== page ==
A 25-year-old Sydney female has been sentenced to a maximum two years and three months in jail for stealing over 100,000 'Ripple' cryptocurrency in January 2018.

Kathryn Nguyen and an associate hacked into a 56-year-old man’s cryptocurrency account and swapped the two-factor authentication to her mobile phone, according to News Corp.

She then transferred the large sum of cryptocurrency to an overseas exchange where it was traded for bitcoin and shuffled into different wallets.

The heist took place at the height of the cryptocurrency boom when Ripple coins peaked at just over $4 each – netting Nguyen some $400,000 in Ripple at the time.

Ripple is now worth a tenth of what it was.

Police raided Nguyen’s home in Epping last year, seizing computers, phones, and money.

She was the first Australian charged over cryptocurrency theft.

Presiding judge Chris Craigie said it was a “difficult and troubling decision” to send Nguyen to prison and that her references reflected a “generous and hardworking personality”, according to News Corp.

“A common thread was the offender’s willingness to help others,” Craigie said.

“This takes on a different meaning in her willingly participating and assisting in a criminal enterprise.”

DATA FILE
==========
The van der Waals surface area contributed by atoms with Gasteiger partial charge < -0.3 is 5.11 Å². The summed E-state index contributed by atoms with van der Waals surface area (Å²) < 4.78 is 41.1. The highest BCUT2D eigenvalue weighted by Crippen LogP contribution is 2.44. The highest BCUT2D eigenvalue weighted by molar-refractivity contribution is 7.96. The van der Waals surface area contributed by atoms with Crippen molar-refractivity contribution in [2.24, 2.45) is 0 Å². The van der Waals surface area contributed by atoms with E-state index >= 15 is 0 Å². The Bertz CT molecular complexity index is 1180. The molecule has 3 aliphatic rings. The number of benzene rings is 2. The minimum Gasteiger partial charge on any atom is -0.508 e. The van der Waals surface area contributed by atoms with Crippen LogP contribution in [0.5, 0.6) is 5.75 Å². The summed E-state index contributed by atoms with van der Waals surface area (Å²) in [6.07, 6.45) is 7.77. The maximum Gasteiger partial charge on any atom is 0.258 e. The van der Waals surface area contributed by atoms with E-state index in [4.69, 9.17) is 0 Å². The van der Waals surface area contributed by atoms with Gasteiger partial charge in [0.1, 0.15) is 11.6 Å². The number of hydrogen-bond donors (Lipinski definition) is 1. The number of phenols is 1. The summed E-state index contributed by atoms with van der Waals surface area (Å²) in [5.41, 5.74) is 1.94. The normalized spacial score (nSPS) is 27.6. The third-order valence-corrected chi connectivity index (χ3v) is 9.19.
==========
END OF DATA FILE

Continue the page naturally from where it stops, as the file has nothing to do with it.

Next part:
He said the offending appeared “out of character” and that her “moral judgement was distorted” at the time of cryptocurrency theft.

After losing money trading bitcoin she began a business repairing designer handbags and shoes.

Nguyen will be eligible for parole in October 2021.

Reporting cybercrime

Police began their nearly year-long investigation into Nguyen after the victim reported being locked out of his trading account.

Commander of NSW Cybercrime Squad, Detective Superintendent Matthew Craft, told Information Age it was imperative for potential cybercrime victims to make a report.

“The problem we have nationally – not just in New South Wales – is that the reporting rate for cyber related crimes is very low,” Craft said.

The NSW Cybercrime Squad has assisted with numerous arrests over the past 12 months, helping bust local scam syndicates and identity thieves.

But cybercrime transcends borders which makes the job of police more difficult.

“Sometimes you do have offenders that are overseas, which means there’s not much law enforcement can do,” Craft said.

“But unless you report it and we know about it, we’re not in a position to make that determination.”

Report Cyber is the official channel for reporting cyber crimes and covers a range of cyber issues including abuse, identity theft, compromised accounts, and malware.